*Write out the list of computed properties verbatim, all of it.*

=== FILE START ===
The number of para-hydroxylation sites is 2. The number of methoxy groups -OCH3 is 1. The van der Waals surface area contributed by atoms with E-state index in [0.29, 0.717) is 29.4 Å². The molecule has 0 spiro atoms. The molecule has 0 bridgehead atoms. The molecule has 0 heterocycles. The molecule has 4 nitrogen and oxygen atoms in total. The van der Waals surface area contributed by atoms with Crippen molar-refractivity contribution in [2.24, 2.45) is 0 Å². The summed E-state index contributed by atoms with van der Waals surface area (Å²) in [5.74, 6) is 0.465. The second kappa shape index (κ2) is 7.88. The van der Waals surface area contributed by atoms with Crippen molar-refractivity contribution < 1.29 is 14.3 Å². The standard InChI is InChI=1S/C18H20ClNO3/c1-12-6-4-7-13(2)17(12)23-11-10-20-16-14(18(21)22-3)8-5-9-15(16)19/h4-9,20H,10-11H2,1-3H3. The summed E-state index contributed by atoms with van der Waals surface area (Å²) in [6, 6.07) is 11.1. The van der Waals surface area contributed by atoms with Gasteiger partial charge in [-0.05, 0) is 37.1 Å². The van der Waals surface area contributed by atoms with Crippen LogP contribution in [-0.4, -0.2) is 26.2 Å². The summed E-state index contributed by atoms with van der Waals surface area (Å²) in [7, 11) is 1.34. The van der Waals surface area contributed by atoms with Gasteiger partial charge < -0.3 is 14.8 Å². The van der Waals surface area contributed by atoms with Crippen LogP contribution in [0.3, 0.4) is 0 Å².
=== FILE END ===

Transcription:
The number of para-hydroxylation sites is 2. The number of methoxy groups -OCH3 is 1. The van der Waals surface area contributed by atoms with E-state index in [0.29, 0.717) is 29.4 Å². The molecule has 0 spiro atoms. The molecule has 0 bridgehead atoms. The molecule has 0 heterocycles. The molecule has 4 nitrogen and oxygen atoms in total. The van der Waals surface area contributed by atoms with Crippen molar-refractivity contribution in [2.24, 2.45) is 0 Å². The summed E-state index contributed by atoms with van der Waals surface area (Å²) in [5.74, 6) is 0.465. The second kappa shape index (κ2) is 7.88. The van der Waals surface area contributed by atoms with Crippen molar-refractivity contribution < 1.29 is 14.3 Å². The standard InChI is InChI=1S/C18H20ClNO3/c1-12-6-4-7-13(2)17(12)23-11-10-20-16-14(18(21)22-3)8-5-9-15(16)19/h4-9,20H,10-11H2,1-3H3. The summed E-state index contributed by atoms with van der Waals surface area (Å²) in [6, 6.07) is 11.1. The van der Waals surface area contributed by atoms with Gasteiger partial charge in [-0.05, 0) is 37.1 Å². The van der Waals surface area contributed by atoms with Crippen LogP contribution in [-0.4, -0.2) is 26.2 Å². The summed E-state index contributed by atoms with van der Waals surface area (Å²) in [7, 11) is 1.34. The van der Waals surface area contributed by atoms with Gasteiger partial charge < -0.3 is 14.8 Å². The van der Waals surface area contributed by atoms with Crippen LogP contribution in [0.3, 0.4) is 0 Å².